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Cat fancy magazine article - Page 3

post #61 of 78
Quote:
Originally Posted by coaster
The processing of fresh ingredients; i.e. commercial food production; does destroy a huge amount of natural nutrients. Why else would it be so heavily supplemented? When I was in college I worked summers in a packing plant. I know what happens to "food" in cans. There's no way to compare cooking and processing.
You're right about that. I didn't mean the kind of overcooking involved in commercial cat food processing. I meant in the case of home cooking when the meat is just cooked until it's no longer pink inside and that's it. Processed commercial pet food is way overcooked.
post #62 of 78
Raw was a life saver for one cat in my house. and she will never again eat anything but. She has IBS and was nothing but skin and bones with massive runny stools, until we switched her over to raw. my vet, while not overly excited about the switch, had no other opitions for me to give her relief and to get some weight on her.

This is Maia now on her Raw Diet:


Shes healthy and getting healthier everyday. I have seen the diffrence it has made in her and it does my heart good. She gets a mixture of premade, and homemade raw. and my vet, well he is now doing all the research he can on Raw for his knowledge and to be able to pass the info on should he run into another case like Ms. Maia.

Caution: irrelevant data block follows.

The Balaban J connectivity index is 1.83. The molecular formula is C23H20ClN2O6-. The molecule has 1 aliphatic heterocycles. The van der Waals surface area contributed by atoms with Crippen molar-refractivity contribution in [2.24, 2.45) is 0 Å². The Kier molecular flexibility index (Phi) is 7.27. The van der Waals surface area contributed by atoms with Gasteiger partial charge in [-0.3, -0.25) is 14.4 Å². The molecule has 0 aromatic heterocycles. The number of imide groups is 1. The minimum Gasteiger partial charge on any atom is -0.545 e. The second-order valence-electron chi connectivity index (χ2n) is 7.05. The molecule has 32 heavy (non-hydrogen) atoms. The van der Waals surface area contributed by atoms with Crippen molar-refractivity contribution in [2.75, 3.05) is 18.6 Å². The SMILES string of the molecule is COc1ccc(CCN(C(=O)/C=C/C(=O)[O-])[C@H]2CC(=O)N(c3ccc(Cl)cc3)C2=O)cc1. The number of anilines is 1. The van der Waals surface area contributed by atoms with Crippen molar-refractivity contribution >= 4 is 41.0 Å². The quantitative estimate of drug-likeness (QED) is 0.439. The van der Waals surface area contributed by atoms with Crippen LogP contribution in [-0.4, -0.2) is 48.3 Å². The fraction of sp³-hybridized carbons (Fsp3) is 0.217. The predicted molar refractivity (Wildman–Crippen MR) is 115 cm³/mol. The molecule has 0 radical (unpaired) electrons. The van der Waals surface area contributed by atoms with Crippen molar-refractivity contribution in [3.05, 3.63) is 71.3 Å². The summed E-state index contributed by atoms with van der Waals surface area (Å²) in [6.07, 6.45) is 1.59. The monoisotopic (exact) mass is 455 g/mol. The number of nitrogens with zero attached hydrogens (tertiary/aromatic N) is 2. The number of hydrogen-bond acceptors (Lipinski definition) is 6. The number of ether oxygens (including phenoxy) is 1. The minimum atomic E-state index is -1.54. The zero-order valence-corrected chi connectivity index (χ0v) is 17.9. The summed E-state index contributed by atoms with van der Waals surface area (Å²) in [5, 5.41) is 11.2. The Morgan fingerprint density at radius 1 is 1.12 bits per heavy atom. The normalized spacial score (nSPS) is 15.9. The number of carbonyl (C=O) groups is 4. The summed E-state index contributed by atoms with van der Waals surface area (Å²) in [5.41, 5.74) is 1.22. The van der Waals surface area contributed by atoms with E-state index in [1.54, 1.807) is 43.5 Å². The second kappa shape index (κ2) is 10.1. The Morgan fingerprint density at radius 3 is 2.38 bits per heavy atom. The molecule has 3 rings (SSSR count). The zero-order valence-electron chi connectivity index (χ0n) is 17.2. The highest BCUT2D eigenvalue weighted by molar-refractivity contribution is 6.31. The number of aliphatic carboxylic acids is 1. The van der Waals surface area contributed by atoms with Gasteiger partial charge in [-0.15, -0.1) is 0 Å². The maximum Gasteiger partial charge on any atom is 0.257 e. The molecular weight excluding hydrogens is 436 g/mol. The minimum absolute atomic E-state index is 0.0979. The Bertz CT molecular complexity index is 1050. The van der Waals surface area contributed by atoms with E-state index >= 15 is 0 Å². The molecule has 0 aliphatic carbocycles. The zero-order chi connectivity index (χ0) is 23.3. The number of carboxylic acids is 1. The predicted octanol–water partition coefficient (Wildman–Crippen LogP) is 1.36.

when done correctly, Raw can be a very good thing.
post #63 of 78
My vets are not too keen on it either, but I suspect it's because they are losing so much money by my animals not needing dentals anymore
post #64 of 78
I have an update regarding raw feeding and avian flu. To date, three cats have died of it in Germany, and following a "break" of several weeks' duration, poultry is again considered at risk due to migratory birds, and must be confined inside starting on August 16th.
post #65 of 78
Quote:
Originally Posted by jcat
I have an update regarding raw feeding and avian flu. To date, three cats have died of it in Germany, and following a "break" of several weeks' duration, poultry is again considered at risk due to migratory birds, and must be confined inside starting on August 16th.
If I were in certain parts of the world I'd be terrified as a raw feeder right now. I might even make the switch back to commercial, high quality canned for the duration of this virus. Bird flu is a scary thing, and poultry is a significant part of my cats diets. And I know having outdoor cats is much more relaxed over there, but I'd be super careful about keeping them in
post #66 of 78
We got our cats from a breeder who only fed raw. One of the problems our male kitten had (among many) was worms which was likely caused by the raw food.

I have no problems with owners who choose to feed a raw diet but breeders should be discussing in detail the food transition with any new owner.

In our case the two kittens went from raw to a wet/dry mix with no transition. Our breeder never said that there could be a problem. I now know that you need to transitions cats slowly.

If breeders are feeding raw, they need to help with the transition starting at the breeders home - not all owners are going to be sticking with raw for a variety of reasons & the transition should start before the kittens leave the cattery.